The primary aim of this study was to assess the independent association of the coronavirus disease 2019 (COVID-19) on postoperative mortality for patients undergoing orthopaedic and trauma surgery. The secondary aim was to identify factors that were associated with developing COVID-19 during the postoperative period.
A multicentre retrospective study was conducted of all patients presenting to nine centres over a 50-day period during the COVID-19 pandemic (1 March 2020 to 19 April 2020) with a minimum of 50 days follow-up. Patient demographics, American Society of Anesthesiologists (ASA) grade, priority (urgent or elective), procedure type, COVID-19 status, and postoperative mortality were recorded.
During the study period, 1,659 procedures were performed in 1,569 patients. There were 68 (4.3%) patients who were diagnosed with COVID-19. There were 85 (5.4%) deaths postoperatively. Patients who had COVID-19 had a significantly lower survival rate when compared with those without a proven SARS-CoV-2 infection (67.6% vs 95.8%, p < 0.001). When adjusting for confounding variables (older age (p < 0.001), female sex (p = 0.004), hip fracture (p = 0.003), and increasing ASA grade (p < 0.001)) a diagnosis of COVID-19 was associated with an increased mortality risk (hazard ratio 1.89, 95% confidence interval (CI) 1.14 to 3.12; p = 0.014). A total of 62 patients developed COVID-19 postoperatively, of which two were in the elective and 60 were in the urgent group. Patients aged > 77 years (odds ratio (OR) 3.16; p = 0.001), with increasing ASA grade (OR 2.74; p < 0.001), sustaining a hip (OR 4.56; p = 0.008) or periprosthetic fracture (OR 14.70; p < 0.001) were more likely to develop COVID-19 postoperatively.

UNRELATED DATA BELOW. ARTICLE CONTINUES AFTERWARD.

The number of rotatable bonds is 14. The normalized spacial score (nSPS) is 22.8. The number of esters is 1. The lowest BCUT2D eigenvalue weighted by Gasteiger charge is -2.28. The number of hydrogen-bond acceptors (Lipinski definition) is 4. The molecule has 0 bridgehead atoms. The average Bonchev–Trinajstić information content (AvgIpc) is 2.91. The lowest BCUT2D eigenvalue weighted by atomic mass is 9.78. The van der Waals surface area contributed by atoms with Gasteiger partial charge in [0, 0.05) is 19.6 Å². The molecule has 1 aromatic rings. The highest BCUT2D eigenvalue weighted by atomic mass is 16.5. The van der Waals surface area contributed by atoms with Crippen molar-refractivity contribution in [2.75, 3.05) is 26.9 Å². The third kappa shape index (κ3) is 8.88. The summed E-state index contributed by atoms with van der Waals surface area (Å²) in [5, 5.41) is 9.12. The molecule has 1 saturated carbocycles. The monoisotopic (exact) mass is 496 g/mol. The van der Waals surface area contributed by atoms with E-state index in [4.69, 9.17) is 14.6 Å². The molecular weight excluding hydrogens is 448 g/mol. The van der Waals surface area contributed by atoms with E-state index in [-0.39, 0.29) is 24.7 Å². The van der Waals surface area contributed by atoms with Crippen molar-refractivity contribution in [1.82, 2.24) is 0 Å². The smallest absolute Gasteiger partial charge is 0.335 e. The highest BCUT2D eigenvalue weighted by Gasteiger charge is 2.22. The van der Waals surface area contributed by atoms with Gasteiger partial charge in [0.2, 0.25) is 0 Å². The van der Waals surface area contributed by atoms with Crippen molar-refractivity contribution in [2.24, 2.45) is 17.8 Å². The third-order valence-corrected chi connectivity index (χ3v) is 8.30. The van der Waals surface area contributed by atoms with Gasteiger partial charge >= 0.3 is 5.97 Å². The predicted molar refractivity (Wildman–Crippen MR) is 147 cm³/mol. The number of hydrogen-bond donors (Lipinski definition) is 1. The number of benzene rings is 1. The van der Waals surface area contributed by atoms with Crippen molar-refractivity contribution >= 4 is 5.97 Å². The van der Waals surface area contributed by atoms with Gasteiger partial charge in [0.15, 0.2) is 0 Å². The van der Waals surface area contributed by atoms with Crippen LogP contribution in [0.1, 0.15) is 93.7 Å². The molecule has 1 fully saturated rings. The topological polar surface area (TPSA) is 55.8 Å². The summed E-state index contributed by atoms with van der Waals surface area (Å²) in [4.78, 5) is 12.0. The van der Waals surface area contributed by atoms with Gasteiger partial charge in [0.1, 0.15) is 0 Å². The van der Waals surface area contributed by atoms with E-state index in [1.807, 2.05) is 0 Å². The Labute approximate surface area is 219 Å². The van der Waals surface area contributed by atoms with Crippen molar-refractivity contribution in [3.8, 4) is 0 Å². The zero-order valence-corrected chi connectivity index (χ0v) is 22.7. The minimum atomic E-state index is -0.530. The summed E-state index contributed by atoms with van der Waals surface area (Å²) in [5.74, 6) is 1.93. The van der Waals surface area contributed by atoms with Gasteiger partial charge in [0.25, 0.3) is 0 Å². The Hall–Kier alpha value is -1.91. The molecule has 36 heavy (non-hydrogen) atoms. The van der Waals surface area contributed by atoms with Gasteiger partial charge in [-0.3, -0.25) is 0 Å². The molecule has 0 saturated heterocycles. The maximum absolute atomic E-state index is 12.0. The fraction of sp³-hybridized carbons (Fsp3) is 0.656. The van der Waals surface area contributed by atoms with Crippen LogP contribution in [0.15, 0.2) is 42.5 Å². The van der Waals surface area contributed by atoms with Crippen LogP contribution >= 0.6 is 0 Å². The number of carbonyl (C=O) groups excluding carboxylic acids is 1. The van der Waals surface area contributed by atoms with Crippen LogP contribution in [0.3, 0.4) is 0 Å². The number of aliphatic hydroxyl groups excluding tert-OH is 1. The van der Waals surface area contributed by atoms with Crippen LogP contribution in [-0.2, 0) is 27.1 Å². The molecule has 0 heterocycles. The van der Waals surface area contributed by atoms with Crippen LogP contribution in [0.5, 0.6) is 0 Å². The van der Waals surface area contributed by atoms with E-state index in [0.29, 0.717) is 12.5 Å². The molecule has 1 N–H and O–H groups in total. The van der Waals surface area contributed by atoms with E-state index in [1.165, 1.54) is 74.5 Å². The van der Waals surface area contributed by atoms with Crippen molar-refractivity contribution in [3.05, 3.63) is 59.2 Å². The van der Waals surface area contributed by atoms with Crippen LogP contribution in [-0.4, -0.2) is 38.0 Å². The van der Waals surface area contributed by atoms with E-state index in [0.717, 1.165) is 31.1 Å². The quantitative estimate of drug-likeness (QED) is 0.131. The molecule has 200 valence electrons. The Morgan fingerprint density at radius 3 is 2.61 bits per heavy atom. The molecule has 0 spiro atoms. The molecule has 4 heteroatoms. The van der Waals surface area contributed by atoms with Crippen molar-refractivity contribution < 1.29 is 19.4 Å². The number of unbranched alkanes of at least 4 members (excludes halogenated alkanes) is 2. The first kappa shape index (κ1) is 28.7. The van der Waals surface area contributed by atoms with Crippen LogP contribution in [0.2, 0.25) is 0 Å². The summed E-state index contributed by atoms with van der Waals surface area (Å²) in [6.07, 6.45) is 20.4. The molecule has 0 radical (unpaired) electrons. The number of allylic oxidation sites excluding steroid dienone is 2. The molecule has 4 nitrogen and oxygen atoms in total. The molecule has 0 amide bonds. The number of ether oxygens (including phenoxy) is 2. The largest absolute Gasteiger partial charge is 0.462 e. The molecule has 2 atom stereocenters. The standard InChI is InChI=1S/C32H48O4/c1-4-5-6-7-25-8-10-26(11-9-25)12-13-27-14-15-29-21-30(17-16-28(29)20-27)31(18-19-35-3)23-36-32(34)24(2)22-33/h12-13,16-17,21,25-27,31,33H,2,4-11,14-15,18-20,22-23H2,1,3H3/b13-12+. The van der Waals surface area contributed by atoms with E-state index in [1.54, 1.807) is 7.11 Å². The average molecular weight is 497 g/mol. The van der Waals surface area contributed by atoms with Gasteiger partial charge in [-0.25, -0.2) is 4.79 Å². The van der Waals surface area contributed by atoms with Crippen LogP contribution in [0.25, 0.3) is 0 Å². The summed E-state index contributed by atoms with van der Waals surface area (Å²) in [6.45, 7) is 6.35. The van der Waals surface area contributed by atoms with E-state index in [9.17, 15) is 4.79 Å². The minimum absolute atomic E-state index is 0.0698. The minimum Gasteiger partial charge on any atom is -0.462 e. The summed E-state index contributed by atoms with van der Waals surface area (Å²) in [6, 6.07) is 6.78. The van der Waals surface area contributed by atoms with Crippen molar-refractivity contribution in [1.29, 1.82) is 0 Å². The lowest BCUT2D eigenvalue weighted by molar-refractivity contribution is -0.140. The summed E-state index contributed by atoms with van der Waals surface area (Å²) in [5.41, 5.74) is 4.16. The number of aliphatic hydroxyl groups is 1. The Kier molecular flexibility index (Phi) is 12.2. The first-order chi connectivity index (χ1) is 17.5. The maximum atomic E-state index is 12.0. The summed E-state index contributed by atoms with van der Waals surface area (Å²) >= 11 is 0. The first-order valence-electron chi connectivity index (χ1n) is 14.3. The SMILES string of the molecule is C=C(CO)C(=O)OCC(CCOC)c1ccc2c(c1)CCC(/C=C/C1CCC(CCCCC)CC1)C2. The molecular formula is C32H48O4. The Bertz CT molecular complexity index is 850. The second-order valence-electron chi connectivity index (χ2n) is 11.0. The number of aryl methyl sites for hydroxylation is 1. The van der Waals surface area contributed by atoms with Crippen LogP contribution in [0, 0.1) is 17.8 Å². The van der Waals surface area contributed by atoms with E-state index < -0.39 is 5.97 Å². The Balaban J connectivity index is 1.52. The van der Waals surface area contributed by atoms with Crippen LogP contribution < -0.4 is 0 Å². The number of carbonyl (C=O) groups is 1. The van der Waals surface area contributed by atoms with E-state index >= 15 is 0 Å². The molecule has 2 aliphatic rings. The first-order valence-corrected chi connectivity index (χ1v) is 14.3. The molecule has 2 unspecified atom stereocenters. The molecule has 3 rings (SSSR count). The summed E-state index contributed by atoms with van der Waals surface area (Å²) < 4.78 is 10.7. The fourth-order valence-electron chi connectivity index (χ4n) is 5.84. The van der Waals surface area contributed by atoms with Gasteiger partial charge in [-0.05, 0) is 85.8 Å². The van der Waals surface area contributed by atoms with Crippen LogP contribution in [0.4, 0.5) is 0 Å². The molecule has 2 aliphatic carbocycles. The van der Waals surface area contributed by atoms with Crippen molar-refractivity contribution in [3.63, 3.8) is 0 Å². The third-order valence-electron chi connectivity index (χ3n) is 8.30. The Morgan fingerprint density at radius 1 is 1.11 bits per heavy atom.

Perioperative COVID-19 nearly doubled the background postoperative mortality risk following surgery. Patients at risk of developing COVID-19 postoperatively (patients > 77 years, increasing morbidity, sustaining a hip or periprosthetic fracture) may benefit from perioperative shielding.
Cite this article: Bone Joint J 2020;102-B(12):1774–1781.